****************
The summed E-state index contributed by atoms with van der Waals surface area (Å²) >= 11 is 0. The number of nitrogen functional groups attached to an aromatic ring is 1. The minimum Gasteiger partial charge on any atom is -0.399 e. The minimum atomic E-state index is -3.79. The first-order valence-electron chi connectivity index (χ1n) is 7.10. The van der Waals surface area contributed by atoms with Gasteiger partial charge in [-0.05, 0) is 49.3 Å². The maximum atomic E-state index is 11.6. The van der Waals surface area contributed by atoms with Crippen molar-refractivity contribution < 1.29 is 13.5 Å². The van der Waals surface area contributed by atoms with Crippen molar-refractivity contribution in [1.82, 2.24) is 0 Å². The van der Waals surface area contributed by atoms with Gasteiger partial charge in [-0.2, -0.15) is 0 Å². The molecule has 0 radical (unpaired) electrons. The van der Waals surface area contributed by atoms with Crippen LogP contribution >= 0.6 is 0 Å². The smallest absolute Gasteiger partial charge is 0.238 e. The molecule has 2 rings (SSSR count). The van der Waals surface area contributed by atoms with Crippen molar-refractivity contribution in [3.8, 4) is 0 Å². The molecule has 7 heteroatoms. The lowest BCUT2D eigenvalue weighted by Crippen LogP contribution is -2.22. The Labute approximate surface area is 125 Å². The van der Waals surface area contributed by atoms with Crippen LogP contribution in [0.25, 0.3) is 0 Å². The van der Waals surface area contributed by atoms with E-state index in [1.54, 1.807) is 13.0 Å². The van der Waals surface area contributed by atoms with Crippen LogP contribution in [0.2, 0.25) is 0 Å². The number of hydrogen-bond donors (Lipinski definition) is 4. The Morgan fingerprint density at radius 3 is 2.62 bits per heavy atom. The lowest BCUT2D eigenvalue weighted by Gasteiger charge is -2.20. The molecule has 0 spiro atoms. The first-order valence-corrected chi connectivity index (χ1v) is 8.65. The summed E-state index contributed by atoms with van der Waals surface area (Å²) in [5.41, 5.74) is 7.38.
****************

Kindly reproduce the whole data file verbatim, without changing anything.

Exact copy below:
The summed E-state index contributed by atoms with van der Waals surface area (Å²) >= 11 is 0. The number of nitrogen functional groups attached to an aromatic ring is 1. The minimum Gasteiger partial charge on any atom is -0.399 e. The minimum atomic E-state index is -3.79. The first-order valence-electron chi connectivity index (χ1n) is 7.10. The van der Waals surface area contributed by atoms with Gasteiger partial charge in [-0.05, 0) is 49.3 Å². The maximum atomic E-state index is 11.6. The van der Waals surface area contributed by atoms with Crippen molar-refractivity contribution < 1.29 is 13.5 Å². The van der Waals surface area contributed by atoms with Crippen molar-refractivity contribution in [1.82, 2.24) is 0 Å². The van der Waals surface area contributed by atoms with Gasteiger partial charge in [-0.2, -0.15) is 0 Å². The molecule has 0 radical (unpaired) electrons. The van der Waals surface area contributed by atoms with Crippen LogP contribution >= 0.6 is 0 Å². The smallest absolute Gasteiger partial charge is 0.238 e. The molecule has 2 rings (SSSR count). The van der Waals surface area contributed by atoms with Crippen molar-refractivity contribution in [3.8, 4) is 0 Å². The molecule has 7 heteroatoms. The lowest BCUT2D eigenvalue weighted by Crippen LogP contribution is -2.22. The Labute approximate surface area is 125 Å². The van der Waals surface area contributed by atoms with Crippen LogP contribution in [0.25, 0.3) is 0 Å². The van der Waals surface area contributed by atoms with E-state index in [1.54, 1.807) is 13.0 Å². The van der Waals surface area contributed by atoms with Crippen LogP contribution in [0.2, 0.25) is 0 Å². The number of hydrogen-bond donors (Lipinski definition) is 4. The Morgan fingerprint density at radius 3 is 2.62 bits per heavy atom. The lowest BCUT2D eigenvalue weighted by Gasteiger charge is -2.20. The molecule has 0 spiro atoms. The first-order valence-corrected chi connectivity index (χ1v) is 8.65. The summed E-state index contributed by atoms with van der Waals surface area (Å²) in [5.41, 5.74) is 7.38.